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La Sagrada Familia: Antoni Gaudi’s Final Masterpiece
The Church of the Sagrada Familia
(Holy Family) is one of the most visited attractions in all of Spain
. The much loved, Art Nouveau Catalan architect, Antoni Gaudi devoted the last 15 years of his professional life to the construction of the Sagrada Familia, a massive Roman Catholic Basilica designed to glorify Christianity. The project began in 1882 as a neo-gothic structure designed by architect Francesc de Paula Villar, with Gaudi taking over construction in 1884. Gaudi, already famous by then, for his surreal Art Nouveau buildings that dominate the Barcelona
cityscape, revamped the design in his own unique style.
The Sagrada Familia is still under construction, after all these years, and is not expected to be completed until 2026. After Gaudi’s death in 1926, the construction proceeded in fits and starts, delayed by the Spanish American Civil War and resumed in the 1950s. With many of Gaudi’s original plans and drawings lost, the later architects tried to keep the construction true to Gaudi’s original vision.
Neo-Gothic Meets Art Nouveau: Soaring Towers
- The Sagrada Familia that stands today is a mix of the original neo-gothic style and Gaudi’s unorthodox, surreal embellishments with current adaptations. It is a massive structure with eight, soaring stone spires, rising 100 meters into the sky. The current towers represent the apostles, crowned with bright gold statues. The completed Basilica will have 18 total towers; twelve for each of the apostles, four representing the evangelists, one for the Virgin Mary, and the tallest tower devoted to Jesus Christ.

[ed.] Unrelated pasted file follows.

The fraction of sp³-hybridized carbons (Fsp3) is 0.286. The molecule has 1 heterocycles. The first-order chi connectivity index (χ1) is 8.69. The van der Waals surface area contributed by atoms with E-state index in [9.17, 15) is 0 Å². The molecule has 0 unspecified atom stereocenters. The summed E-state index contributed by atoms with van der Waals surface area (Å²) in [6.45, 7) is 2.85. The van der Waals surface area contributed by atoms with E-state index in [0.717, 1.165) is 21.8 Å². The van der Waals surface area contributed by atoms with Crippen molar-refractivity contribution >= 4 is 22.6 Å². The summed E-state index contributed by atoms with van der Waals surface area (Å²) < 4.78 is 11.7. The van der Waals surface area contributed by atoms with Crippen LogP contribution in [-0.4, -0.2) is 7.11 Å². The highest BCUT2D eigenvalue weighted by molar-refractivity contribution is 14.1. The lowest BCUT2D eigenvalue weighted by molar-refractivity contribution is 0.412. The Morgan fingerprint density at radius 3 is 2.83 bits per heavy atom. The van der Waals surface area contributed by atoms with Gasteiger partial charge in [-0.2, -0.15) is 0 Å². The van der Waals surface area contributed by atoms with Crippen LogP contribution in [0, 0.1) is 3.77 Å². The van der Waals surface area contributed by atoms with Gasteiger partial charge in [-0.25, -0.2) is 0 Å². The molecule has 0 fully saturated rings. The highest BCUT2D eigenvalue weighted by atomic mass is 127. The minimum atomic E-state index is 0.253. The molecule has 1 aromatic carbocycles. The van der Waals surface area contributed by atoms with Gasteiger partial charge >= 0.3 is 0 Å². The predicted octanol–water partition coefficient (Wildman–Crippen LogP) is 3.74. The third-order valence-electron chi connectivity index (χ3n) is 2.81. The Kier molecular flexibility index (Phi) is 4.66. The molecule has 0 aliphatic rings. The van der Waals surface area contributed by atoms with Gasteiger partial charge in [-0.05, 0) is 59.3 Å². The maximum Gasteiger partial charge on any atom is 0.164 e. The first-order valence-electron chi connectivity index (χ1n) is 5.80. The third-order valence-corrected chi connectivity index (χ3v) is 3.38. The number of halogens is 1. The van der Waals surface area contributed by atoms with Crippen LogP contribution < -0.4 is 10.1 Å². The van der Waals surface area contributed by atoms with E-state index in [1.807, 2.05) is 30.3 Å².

From a distance, the stone towers resemble gigantic sand castles gone awry, but up close, a visitor can appreciate the colorful, Gaudi-inspired details. The tops of the towers are embellished with colorful mosaics and branded with Christian inspired messages such as, Hosanna and Excelsis. At night, the soaring Sagrada Familia spires are ablaze with golden light dominating the Barcelona skyline.
The Three Facades
- The Sagrada Familia is decorated with three cut out facades, on the east, west and south, decorated with surreal, block-like statues. The Nativity facade on the east side was completed in 1936, and is a study in the birth of Christ, complete with a tall spire topped with a cypress tree and statues of pelicans and angels holding chalices. The western Passion Facade depicts the suffering of Christ with modernistic statues by artist, Josep Maria Subirach. The southern Glory Façade is not completed
- The interior of the Sagradia is unfinished, but a visitor can visit the crypt of Antoni Gaudi and view some museum exhibits about the project and its construction. Instead of climbing the steep and narrow stairs it is recommended to take an elevator to the top of the Nativity and Passion Facades for an up-close view of the remarkable vision of Christianity through the eyes of Gaudi.
Where is Sagrada Familia: Plaça de la Sagrada Familia
How to get to Sagrada Familia: By Subway – Line 2,5 to Sagrada Familia Station
Opening Hours: Daily from 9AM to 6PM
April to September from 9AM to 8PM
Visit the Sagrada Familia official web site here.
La Sagrada Familia, Barcelona
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